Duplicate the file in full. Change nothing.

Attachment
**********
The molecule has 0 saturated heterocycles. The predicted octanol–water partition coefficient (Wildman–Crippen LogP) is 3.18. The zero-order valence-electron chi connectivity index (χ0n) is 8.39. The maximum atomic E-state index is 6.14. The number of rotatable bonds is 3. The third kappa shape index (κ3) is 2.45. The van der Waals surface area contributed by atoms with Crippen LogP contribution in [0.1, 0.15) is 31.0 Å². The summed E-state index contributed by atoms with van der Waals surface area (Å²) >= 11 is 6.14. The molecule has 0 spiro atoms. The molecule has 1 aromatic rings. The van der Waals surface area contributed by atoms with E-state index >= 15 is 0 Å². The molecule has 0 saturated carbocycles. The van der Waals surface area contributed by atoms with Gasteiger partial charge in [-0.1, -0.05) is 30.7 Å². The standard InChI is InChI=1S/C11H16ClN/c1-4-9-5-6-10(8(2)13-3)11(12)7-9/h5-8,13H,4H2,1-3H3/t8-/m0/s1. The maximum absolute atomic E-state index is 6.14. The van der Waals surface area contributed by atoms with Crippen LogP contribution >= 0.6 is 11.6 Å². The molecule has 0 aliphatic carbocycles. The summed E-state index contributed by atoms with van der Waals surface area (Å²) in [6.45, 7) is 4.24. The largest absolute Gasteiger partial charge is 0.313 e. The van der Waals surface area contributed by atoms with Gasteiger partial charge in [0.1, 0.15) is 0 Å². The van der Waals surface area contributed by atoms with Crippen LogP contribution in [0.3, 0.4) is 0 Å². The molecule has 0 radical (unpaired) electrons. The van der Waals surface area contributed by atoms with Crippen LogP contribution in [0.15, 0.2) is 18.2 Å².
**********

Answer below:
The molecule has 0 saturated heterocycles. The predicted octanol–water partition coefficient (Wildman–Crippen LogP) is 3.18. The zero-order valence-electron chi connectivity index (χ0n) is 8.39. The maximum atomic E-state index is 6.14. The number of rotatable bonds is 3. The third kappa shape index (κ3) is 2.45. The van der Waals surface area contributed by atoms with Crippen LogP contribution in [0.1, 0.15) is 31.0 Å². The summed E-state index contributed by atoms with van der Waals surface area (Å²) >= 11 is 6.14. The molecule has 0 spiro atoms. The molecule has 1 aromatic rings. The van der Waals surface area contributed by atoms with E-state index >= 15 is 0 Å². The molecule has 0 saturated carbocycles. The van der Waals surface area contributed by atoms with Gasteiger partial charge in [-0.1, -0.05) is 30.7 Å². The standard InChI is InChI=1S/C11H16ClN/c1-4-9-5-6-10(8(2)13-3)11(12)7-9/h5-8,13H,4H2,1-3H3/t8-/m0/s1. The maximum absolute atomic E-state index is 6.14. The van der Waals surface area contributed by atoms with Crippen LogP contribution >= 0.6 is 11.6 Å². The molecule has 0 aliphatic carbocycles. The summed E-state index contributed by atoms with van der Waals surface area (Å²) in [6.45, 7) is 4.24. The largest absolute Gasteiger partial charge is 0.313 e. The van der Waals surface area contributed by atoms with Gasteiger partial charge in [0.1, 0.15) is 0 Å². The van der Waals surface area contributed by atoms with Crippen LogP contribution in [0.3, 0.4) is 0 Å². The molecule has 0 radical (unpaired) electrons. The van der Waals surface area contributed by atoms with Crippen LogP contribution in [0.15, 0.2) is 18.2 Å².